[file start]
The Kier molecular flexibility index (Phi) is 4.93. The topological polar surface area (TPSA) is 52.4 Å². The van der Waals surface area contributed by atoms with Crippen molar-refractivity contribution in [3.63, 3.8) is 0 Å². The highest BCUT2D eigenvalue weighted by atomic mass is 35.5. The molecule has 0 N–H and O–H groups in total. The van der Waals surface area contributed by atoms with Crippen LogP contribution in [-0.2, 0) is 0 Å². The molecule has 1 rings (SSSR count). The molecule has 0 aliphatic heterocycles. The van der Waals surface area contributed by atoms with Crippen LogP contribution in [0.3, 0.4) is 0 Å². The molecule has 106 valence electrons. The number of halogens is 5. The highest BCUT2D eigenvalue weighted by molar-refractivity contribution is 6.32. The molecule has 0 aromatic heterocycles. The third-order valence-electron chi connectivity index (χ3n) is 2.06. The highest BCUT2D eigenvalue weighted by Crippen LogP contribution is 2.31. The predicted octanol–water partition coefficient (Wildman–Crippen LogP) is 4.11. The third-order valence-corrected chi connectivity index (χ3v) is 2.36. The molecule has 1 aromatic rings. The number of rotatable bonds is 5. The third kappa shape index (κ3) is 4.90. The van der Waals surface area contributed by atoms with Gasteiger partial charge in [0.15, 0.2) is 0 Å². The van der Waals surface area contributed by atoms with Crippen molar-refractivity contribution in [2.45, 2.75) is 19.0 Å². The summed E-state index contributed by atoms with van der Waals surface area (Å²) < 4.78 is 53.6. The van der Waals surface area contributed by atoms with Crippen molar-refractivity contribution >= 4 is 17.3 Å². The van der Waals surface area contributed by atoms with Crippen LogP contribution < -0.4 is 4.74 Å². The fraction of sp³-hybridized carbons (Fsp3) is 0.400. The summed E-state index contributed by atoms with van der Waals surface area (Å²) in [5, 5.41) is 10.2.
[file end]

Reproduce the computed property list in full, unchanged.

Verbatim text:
The Kier molecular flexibility index (Phi) is 4.93. The topological polar surface area (TPSA) is 52.4 Å². The van der Waals surface area contributed by atoms with Crippen molar-refractivity contribution in [3.63, 3.8) is 0 Å². The highest BCUT2D eigenvalue weighted by atomic mass is 35.5. The molecule has 0 N–H and O–H groups in total. The van der Waals surface area contributed by atoms with Crippen LogP contribution in [-0.2, 0) is 0 Å². The molecule has 1 rings (SSSR count). The molecule has 0 aliphatic heterocycles. The van der Waals surface area contributed by atoms with Crippen LogP contribution in [0.3, 0.4) is 0 Å². The molecule has 106 valence electrons. The number of halogens is 5. The highest BCUT2D eigenvalue weighted by molar-refractivity contribution is 6.32. The molecule has 0 aromatic heterocycles. The third-order valence-electron chi connectivity index (χ3n) is 2.06. The highest BCUT2D eigenvalue weighted by Crippen LogP contribution is 2.31. The predicted octanol–water partition coefficient (Wildman–Crippen LogP) is 4.11. The third-order valence-corrected chi connectivity index (χ3v) is 2.36. The molecule has 1 aromatic rings. The number of rotatable bonds is 5. The third kappa shape index (κ3) is 4.90. The van der Waals surface area contributed by atoms with Gasteiger partial charge in [0.15, 0.2) is 0 Å². The van der Waals surface area contributed by atoms with Crippen molar-refractivity contribution in [2.45, 2.75) is 19.0 Å². The summed E-state index contributed by atoms with van der Waals surface area (Å²) < 4.78 is 53.6. The van der Waals surface area contributed by atoms with Crippen molar-refractivity contribution >= 4 is 17.3 Å². The van der Waals surface area contributed by atoms with Crippen LogP contribution < -0.4 is 4.74 Å². The fraction of sp³-hybridized carbons (Fsp3) is 0.400. The summed E-state index contributed by atoms with van der Waals surface area (Å²) in [5, 5.41) is 10.2.